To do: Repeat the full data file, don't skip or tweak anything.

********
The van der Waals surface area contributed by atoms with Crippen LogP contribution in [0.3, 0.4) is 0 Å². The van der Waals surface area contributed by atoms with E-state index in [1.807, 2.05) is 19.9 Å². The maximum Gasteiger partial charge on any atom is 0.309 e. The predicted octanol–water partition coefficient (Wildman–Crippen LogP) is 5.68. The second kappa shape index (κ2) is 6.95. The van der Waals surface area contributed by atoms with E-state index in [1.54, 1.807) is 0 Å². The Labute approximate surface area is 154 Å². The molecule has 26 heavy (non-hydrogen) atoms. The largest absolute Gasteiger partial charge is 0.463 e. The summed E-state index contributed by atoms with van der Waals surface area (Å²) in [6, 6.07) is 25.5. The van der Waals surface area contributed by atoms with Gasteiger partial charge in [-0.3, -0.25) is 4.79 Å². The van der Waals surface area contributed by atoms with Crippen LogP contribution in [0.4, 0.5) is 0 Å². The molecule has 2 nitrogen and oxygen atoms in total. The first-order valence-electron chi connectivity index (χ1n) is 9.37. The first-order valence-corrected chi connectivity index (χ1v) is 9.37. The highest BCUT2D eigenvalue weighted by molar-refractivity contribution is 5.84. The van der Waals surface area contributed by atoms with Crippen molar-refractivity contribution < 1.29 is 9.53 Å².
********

The van der Waals surface area contributed by atoms with Crippen LogP contribution in [0.3, 0.4) is 0 Å². The van der Waals surface area contributed by atoms with E-state index in [1.807, 2.05) is 19.9 Å². The maximum Gasteiger partial charge on any atom is 0.309 e. The predicted octanol–water partition coefficient (Wildman–Crippen LogP) is 5.68. The second kappa shape index (κ2) is 6.95. The van der Waals surface area contributed by atoms with E-state index in [1.54, 1.807) is 0 Å². The Labute approximate surface area is 154 Å². The molecule has 26 heavy (non-hydrogen) atoms. The largest absolute Gasteiger partial charge is 0.463 e. The summed E-state index contributed by atoms with van der Waals surface area (Å²) in [6, 6.07) is 25.5. The van der Waals surface area contributed by atoms with Gasteiger partial charge in [-0.3, -0.25) is 4.79 Å². The van der Waals surface area contributed by atoms with Crippen LogP contribution in [0.4, 0.5) is 0 Å². The molecule has 2 nitrogen and oxygen atoms in total. The first-order valence-electron chi connectivity index (χ1n) is 9.37. The first-order valence-corrected chi connectivity index (χ1v) is 9.37. The highest BCUT2D eigenvalue weighted by molar-refractivity contribution is 5.84. The van der Waals surface area contributed by atoms with Crippen molar-refractivity contribution < 1.29 is 9.53 Å².